Mississippi State’s decision to allow signee Jeffery Simmons to join its football team, and with only a slap on the wrist at that, is tough to swallow, and there’s one sentence in the 357-word statement announcing the decision that particularly gets stuck in your throat.
Simmons, a five-star defensive end who signed with the Bulldogs in February, was charged with misdemeanor simple assault and misdemeanor disturbing the peace after an incident during which a video showed him repeatedly striking a woman laying on the ground after breaking up a fight between that woman and his sister. It’s a disturbing video in any context in any era, but it is particularly jarring now when the issue of violence perpetrated by men against women is too prevalent in our society and in our state.
The incident occurred in March. Last week, Mississippi State announced that Simmons would be able to join the football team after being “evaluated by licensed professionals at the university’s Student Counseling Services” and serving a one-game suspension.
“It’s important that Jeffery and other potential MSU students understand that these type of actions and poor decisions are not acceptable,” Bulldogs athletics director Scott Stricklin says in a statement released by the school Thursday.
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In fact, Mississippi State’s decision proves just the opposite – that Simmons’ action is completely acceptable and will continue to be tolerated as long as you have enough value to a football team. It’s the same lesson we all learned when the Dallas Cowboys signed Greg Hardy last season.
Stricklin was asked Thursday if the school would have reached the same conclusion if Simmons were a two-star prospect.
“I can’t answer that question,” he said.
The problem is, too many of us believe we know the answer to that question.
Mississippi State considered permanently banning Simmons from joining its football team, Stricklin said.
“Yeah, we had that conversation. I don’t know what that accomplishes,” he said.
What it accomplishes is exactly what Mississippi State, and by extension the SEC, failed to accomplish in this case – it makes it clear that the behavior actually is unacceptable and won’t be tolerated.
Mississippi State’s decision might have been different had school officials not believed that if they dropped Simmons on, say, a Tuesday, he’d be moving into the dorm at another SEC campus by Wednesday.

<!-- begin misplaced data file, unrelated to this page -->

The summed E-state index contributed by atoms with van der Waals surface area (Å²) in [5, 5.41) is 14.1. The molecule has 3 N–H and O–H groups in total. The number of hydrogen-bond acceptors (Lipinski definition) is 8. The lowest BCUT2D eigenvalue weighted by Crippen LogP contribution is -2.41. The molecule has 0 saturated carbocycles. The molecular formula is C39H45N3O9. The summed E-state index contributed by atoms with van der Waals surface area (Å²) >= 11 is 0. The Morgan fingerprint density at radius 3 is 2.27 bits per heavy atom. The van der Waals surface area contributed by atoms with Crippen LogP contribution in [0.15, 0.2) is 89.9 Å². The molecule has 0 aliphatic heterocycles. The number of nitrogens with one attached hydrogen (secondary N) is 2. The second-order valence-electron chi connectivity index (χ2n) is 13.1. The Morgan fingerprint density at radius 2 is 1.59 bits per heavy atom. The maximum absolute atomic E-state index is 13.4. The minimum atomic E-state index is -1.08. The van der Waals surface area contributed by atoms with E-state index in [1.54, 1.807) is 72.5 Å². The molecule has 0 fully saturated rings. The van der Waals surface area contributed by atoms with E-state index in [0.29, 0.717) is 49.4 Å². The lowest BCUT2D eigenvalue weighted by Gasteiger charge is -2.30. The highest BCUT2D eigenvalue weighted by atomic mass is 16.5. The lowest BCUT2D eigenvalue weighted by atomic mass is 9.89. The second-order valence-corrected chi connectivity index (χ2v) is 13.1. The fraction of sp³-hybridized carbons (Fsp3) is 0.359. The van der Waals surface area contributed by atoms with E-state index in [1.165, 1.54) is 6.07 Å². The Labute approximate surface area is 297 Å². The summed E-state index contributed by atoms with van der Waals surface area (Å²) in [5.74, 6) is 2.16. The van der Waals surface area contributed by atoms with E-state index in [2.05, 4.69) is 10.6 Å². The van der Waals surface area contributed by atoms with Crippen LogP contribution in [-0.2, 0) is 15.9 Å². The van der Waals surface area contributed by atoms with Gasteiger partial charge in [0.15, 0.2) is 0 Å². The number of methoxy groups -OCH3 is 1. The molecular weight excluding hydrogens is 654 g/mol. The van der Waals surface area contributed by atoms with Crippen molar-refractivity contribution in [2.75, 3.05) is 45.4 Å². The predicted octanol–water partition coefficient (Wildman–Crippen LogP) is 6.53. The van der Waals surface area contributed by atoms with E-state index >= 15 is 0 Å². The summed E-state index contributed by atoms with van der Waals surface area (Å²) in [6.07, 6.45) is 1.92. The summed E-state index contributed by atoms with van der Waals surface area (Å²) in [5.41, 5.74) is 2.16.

“I think that thought crosses your mind,” Stricklin said.
If the conference had a provision that barred participation in these situations, Mississippi State might have acted differently.
“It’s hard to answer that because we don’t have that rule, but you consider those things,” Stricklin said.
Stricklin was in communication with the conference office throughout his decision-making process, and described SEC officials as “comfortable” with Mississippi State’s resolution. SEC commissioner Greg Sankey backed away from that characterization like it was going to bite him.
“Awareness and comfort are two different things,” Sankey said. “I would not express comfort with a situation like that.”
The SEC office currently has no mechanism to dictate to schools which players they can accept on the grounds of conduct.
“This conference has been wrestling with the issue and it’s not easy,” Sankey said. “I hope people can appreciate that. It’s not as if this is done in a sterile environment. … There is an assumption it seems now that you flip a switch at the conference level and take care of it. That may not be the case.”
But it could be the case by this time next year, and it should be the case. Continuing to offer only lip service to this problem is what’s truly unacceptable.
Stricklin described the incident as “a parking lot fight that got out of control.”
“That doesn’t make it OK,” he said.
No, it doesn’t. Mississippi State’s inaction in the face of an opportunity to finally say it’s not OK is what makes it OK. Except that it’s not.
Not even close.